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College Students Pointedly Question Romney on Social Issues College Students Pointedly Question Romney on Social Issues

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College Students Pointedly Question Romney on Social Issues

Candidate fields queries on contraception and Planned Parenthood.

PEORIA, Ill. — Energy and the economy are the basis of Mitt Romney's stump speeches, but on Monday some Bradley University students decided to question him — at times pointedly — on social issues.

The first woman to ask the GOP presidential front-runner a question at a rally here on the eve of Tuesday’s Illinois primary remarked that she knew he was in favor of the “pursuit of happiness” but added, “You know what would make me happy? Free birth control.”


That led Romney to rebuke his inquisitor. “If you’re looking for free stuff you don’t have to pay for, vote for the other guy—that’s what he’s all about, OK? That’s not, that’s not what I’m about,” he said.

Without specifically addressing birth control, he said that promising handouts to voters was not in keeping with his philosophy. "We get elected that way in many cases, politicians do; that’s not something I subscribe to," he said.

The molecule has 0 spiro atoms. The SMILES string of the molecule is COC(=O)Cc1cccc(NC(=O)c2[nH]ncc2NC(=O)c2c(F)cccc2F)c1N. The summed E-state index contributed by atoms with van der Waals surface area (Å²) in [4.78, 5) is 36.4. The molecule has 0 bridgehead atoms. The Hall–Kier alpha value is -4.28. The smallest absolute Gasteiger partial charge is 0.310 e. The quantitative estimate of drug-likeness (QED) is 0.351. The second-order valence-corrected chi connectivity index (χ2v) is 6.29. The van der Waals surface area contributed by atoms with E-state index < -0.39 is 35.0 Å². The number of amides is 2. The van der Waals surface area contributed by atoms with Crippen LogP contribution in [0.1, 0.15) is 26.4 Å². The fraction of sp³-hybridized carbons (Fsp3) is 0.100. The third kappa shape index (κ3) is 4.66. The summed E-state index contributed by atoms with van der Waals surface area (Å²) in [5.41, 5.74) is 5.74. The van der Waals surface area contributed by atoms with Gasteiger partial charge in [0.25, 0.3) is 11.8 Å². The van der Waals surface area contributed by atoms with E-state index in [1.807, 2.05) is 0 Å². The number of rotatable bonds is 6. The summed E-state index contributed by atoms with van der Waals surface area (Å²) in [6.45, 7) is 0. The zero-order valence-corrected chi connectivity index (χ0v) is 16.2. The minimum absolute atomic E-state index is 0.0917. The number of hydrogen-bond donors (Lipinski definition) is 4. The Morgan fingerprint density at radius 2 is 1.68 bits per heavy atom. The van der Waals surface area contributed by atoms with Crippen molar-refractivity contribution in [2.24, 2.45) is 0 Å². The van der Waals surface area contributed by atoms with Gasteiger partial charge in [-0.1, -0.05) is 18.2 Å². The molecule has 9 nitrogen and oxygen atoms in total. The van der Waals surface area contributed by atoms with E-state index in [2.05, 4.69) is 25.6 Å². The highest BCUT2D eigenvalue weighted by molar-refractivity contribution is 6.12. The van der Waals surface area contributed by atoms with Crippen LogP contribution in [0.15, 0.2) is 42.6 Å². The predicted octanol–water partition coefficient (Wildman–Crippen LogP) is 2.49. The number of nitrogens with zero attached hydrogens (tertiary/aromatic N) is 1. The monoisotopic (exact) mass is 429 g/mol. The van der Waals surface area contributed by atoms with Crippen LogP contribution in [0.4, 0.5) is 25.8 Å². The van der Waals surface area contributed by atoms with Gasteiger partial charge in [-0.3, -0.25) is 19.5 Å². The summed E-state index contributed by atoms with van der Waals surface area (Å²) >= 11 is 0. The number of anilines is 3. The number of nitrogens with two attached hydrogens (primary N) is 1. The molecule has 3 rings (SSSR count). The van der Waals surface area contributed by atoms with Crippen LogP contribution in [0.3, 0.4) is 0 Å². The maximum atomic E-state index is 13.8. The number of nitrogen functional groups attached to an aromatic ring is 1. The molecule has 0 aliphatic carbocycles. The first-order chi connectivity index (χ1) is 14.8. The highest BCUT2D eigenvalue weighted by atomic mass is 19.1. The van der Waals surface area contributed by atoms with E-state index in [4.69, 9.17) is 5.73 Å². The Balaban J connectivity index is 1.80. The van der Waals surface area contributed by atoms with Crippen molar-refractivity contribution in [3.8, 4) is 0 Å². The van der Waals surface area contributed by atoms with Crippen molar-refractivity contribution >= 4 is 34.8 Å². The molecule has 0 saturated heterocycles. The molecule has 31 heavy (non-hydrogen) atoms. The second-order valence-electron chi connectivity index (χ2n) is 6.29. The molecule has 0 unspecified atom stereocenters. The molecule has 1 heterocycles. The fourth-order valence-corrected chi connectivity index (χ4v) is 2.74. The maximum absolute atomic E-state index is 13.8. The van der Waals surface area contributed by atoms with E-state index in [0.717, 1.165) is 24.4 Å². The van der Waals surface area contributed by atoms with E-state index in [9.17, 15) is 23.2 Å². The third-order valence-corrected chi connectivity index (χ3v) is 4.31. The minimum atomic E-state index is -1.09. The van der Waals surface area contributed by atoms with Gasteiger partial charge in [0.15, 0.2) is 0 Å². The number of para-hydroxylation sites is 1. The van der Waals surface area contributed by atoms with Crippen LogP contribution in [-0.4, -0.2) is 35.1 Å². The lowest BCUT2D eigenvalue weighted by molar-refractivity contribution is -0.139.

Another questioner brought up Romney’s plan to eliminate federal funding for Planned Parenthood. She asked Romney where he might suggest “millions of women go” without the organization offering reproductive and sexual health care.


“Well, they can go wherever they’d like to go,” Romney told her. “This is a free society. But here’s what I’d say, which is the federal government should not tax these people to pay for Planned Parenthood.… The idea of the federal government funding Planned Parenthood, I’m going to say no, we’re going to stop that.”

The event was hosted by Bradley's College Republican group, and Romney took the opportunity to repeat that he doesn’t understand how any young voters can cast their ballots for Democrats when, he said, that party's policies contributing to the burgeoning debt would cause young people to feel the most pain.

“You not only have college loans to pay back, you have loans to my generation to pay back,” he said. “And your prospects for finding a business that grows and thrives, burdened with all those taxes to pay back my debts, my generation’s debts, those chances get slimmer and slimmer."

The Romney campaign is working to attract support from younger voters. A recent Fox News poll showed him trailing President Obama in a head-to-head matchup among voters under 35.



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